Veal stock was once considered the gold of many classic kitchens. It is used as a rich, flavorful base for all manner of dishes from quick pan sauces to comforting soups and stews. Yet it can be a rather costly pain to make in a home kitchen when you have to buy and roast veal bones (not easy to find in some neighborhoods).
Years ago, I learned an easy-to-make vegetarian broth from ever-innovating chef Jean-Georges Vongerichten that tastes remarkably like veal stock. The main ingredient: ordinary button or cremini mushrooms in league with a few other ingredients you probably already have on hand.
Alone it makes a light, richly-flavored sauce for steamed, poached and roasted fish. I love it as a simple broth for composed a la minute soups (method here). In league with grated Parmigiano Reggiano and slivered lemon zest, it becomes a terrific sauce for pasta —particularly filled ones, like the ones here: raviolis at top, agnolotti del plin, below. Along with Madeira or wine, it’s great for deglazing the pan after browning meat, poultry or game to make a quick sauce.
Recipe: Faux Veal Stock Mushroom Broth
Makes about 2 cups. Figure 1/4 to 1/2 cup per serving. Reduce it down to 1 cup or even 1/2-cup for richer flavors and texture.
The stock will keep 3 days in the fridge but can be frozen indefinitely.
3 to 4 tablespoon unsalted butter
About 2 pounds Cremini or white button mushrooms
Salt and freshly ground pepper
3 tablespoons chopped parsley
3 shallots (about 3 ounces), sliced
2 garlic cloves, halved
1 low-sodium soy sauce (optional)
If the mushrooms are dirty, pile them into the basket of a salad spinner and rinse them well under cold water. Drain and then spin several times to remove excess water. I use the thick slicing blade of a food processor to make quick work of the mushrooms. You can also use a Benriner cutter or slice them thickly by hand.
In one 12 or 13-inch skillet, or two 10-inch skillets (to hold a layer of mushrooms no deeper than 2 inches), melt half the butter over high heat. When melted and sizzling, add the mushrooms, salt and pepper and cook until the mushrooms have released their juices, about 5 minutes.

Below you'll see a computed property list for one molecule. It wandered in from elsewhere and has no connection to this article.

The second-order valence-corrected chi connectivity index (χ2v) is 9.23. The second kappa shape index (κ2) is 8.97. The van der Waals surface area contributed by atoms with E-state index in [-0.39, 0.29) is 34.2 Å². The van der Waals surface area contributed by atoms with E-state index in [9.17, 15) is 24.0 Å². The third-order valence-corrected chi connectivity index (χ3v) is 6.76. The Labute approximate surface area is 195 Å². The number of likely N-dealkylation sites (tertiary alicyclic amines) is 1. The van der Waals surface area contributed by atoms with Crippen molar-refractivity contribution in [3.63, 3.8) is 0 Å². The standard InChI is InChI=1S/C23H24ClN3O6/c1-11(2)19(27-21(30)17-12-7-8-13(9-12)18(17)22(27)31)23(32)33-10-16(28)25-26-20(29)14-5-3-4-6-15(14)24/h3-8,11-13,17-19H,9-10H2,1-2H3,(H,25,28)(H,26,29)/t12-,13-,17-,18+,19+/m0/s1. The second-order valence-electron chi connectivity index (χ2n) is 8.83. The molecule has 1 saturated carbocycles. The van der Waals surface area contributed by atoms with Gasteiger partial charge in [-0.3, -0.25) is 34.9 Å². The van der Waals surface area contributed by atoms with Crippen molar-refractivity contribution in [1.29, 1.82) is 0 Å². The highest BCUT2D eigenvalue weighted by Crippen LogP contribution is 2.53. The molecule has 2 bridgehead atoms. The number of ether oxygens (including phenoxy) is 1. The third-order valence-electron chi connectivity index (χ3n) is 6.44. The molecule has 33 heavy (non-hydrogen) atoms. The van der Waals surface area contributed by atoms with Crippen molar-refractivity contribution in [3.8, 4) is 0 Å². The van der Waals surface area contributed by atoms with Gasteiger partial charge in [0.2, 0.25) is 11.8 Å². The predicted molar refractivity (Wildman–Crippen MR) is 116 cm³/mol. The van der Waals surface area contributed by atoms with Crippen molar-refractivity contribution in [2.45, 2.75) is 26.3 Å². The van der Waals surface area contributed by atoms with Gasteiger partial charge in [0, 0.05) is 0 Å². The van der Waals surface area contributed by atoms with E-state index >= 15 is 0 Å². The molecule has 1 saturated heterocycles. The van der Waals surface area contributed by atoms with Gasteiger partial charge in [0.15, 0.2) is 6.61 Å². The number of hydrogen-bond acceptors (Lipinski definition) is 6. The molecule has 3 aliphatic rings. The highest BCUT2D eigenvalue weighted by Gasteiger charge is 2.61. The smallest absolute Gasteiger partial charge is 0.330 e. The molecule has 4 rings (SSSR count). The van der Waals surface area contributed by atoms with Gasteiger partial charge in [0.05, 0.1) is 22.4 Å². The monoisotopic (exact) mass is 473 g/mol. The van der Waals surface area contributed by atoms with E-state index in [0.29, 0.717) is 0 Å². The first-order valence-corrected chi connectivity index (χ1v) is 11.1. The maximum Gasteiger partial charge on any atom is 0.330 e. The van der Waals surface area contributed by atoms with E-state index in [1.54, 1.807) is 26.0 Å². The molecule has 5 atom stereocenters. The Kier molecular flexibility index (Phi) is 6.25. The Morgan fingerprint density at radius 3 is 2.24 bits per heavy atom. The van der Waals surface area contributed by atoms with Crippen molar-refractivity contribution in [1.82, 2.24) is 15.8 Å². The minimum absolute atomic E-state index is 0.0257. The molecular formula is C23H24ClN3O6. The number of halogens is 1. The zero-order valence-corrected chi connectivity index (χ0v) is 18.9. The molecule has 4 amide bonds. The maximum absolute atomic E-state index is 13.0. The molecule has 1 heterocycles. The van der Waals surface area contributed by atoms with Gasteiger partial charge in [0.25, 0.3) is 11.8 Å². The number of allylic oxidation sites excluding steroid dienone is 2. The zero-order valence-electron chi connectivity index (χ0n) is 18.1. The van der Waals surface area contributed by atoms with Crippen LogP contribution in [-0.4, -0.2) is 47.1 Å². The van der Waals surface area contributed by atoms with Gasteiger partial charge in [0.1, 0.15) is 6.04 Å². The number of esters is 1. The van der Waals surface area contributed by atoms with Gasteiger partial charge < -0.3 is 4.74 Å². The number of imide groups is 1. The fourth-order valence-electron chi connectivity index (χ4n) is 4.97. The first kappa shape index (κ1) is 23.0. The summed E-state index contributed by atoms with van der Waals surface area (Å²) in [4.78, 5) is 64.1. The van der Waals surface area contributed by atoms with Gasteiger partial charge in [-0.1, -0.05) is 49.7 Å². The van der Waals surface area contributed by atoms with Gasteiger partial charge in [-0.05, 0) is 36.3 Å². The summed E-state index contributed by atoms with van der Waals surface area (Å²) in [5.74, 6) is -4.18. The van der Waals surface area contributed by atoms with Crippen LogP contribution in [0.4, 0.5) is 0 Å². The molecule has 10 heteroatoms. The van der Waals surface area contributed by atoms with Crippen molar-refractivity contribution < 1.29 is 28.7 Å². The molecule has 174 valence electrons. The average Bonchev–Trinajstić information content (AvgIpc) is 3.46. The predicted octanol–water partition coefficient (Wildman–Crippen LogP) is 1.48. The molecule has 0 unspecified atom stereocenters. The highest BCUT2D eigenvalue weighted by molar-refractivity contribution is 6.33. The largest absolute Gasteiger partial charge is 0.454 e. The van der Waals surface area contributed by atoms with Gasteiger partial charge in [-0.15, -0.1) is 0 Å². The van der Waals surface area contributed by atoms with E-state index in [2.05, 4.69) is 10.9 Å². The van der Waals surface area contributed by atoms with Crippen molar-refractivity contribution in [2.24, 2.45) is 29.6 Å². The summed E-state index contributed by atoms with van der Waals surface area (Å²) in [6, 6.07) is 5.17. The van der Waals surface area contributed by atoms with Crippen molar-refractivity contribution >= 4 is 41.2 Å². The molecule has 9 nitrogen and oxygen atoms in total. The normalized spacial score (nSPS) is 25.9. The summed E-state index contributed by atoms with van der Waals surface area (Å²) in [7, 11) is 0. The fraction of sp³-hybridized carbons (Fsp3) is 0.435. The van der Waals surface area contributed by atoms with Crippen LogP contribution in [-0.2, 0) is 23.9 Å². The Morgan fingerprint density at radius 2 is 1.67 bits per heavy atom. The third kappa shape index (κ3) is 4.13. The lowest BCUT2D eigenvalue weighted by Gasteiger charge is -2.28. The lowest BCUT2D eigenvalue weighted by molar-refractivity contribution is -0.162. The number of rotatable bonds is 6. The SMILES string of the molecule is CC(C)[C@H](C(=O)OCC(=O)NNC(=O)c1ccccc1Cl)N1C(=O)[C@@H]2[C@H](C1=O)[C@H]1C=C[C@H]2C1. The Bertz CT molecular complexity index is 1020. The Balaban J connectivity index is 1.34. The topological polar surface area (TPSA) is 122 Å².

Continue to cook, stirring frequently, until the juices have evaporated, the pan is dry and the mushrooms are beginning to stick, 5 to 7 minutes longer. Add the remaining butter and cook, tossing frequently, until the mushrooms have caramelized to a deep brown, 15 to 20 minutes.
Stir the parsley, shallots and garlic into the mushrooms. Add enough water to just cover the mushrooms and stir, scraping up the browned bits from the bottom of the pan with a wooden spoon. Bring to a boil, then reduce the heat and simmer until the liquid is reduced by half and the broth is deep brown, about 25 minutes.
Strain the broth through a fine sieve, pressing firmly on the mushrooms to extract as much liquid as possible; discard the mushrooms. Season the sauce if desired a few drops of soy sauce or leave as is to season/salt according to use.
NOTE: Sometimes the mushrooms have enough flavor left to use them in another preparation, sometimes not; it depends on how much extraction occurs. Taste them, then add enough salt to amplify the flavor as much as possible to see if they are viable.
I’ve used the leftover mushrooms to make a gratin on occasion for a lone supper, adding a drizzle of cream and some grated Parmigiano, pepper and salt and popping it in the oven until brown. They could also work in a homemade hash, as an omelet filling, in a grilled cheese sandwich, tossed with pasta and parmigiano (and maybe some cream)…